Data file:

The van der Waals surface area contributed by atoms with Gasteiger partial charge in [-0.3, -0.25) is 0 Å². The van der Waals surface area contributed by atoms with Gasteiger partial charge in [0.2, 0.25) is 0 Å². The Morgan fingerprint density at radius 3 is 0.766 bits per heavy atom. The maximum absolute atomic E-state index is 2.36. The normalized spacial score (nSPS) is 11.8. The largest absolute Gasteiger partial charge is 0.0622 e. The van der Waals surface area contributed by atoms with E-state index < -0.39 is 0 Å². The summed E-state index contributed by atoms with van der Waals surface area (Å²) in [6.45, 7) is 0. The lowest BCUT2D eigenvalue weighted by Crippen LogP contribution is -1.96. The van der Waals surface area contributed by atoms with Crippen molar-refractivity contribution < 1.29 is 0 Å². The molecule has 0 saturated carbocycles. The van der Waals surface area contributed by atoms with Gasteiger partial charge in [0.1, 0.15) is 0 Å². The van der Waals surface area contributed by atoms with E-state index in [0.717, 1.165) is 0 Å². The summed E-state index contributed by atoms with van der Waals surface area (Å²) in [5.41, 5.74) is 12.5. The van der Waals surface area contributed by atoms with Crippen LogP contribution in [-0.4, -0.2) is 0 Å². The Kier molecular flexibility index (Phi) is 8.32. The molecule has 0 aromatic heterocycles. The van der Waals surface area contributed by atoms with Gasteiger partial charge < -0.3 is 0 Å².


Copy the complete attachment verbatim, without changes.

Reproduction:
The van der Waals surface area contributed by atoms with Gasteiger partial charge in [-0.3, -0.25) is 0 Å². The van der Waals surface area contributed by atoms with Gasteiger partial charge in [0.2, 0.25) is 0 Å². The Morgan fingerprint density at radius 3 is 0.766 bits per heavy atom. The maximum absolute atomic E-state index is 2.36. The normalized spacial score (nSPS) is 11.8. The largest absolute Gasteiger partial charge is 0.0622 e. The van der Waals surface area contributed by atoms with E-state index < -0.39 is 0 Å². The summed E-state index contributed by atoms with van der Waals surface area (Å²) in [6.45, 7) is 0. The lowest BCUT2D eigenvalue weighted by Crippen LogP contribution is -1.96. The van der Waals surface area contributed by atoms with Crippen molar-refractivity contribution < 1.29 is 0 Å². The molecule has 0 saturated carbocycles. The van der Waals surface area contributed by atoms with Gasteiger partial charge in [0.1, 0.15) is 0 Å². The van der Waals surface area contributed by atoms with E-state index in [0.717, 1.165) is 0 Å². The summed E-state index contributed by atoms with van der Waals surface area (Å²) in [5.41, 5.74) is 12.5. The van der Waals surface area contributed by atoms with Crippen LogP contribution in [-0.4, -0.2) is 0 Å². The Kier molecular flexibility index (Phi) is 8.32. The molecule has 0 aromatic heterocycles. The van der Waals surface area contributed by atoms with Gasteiger partial charge < -0.3 is 0 Å².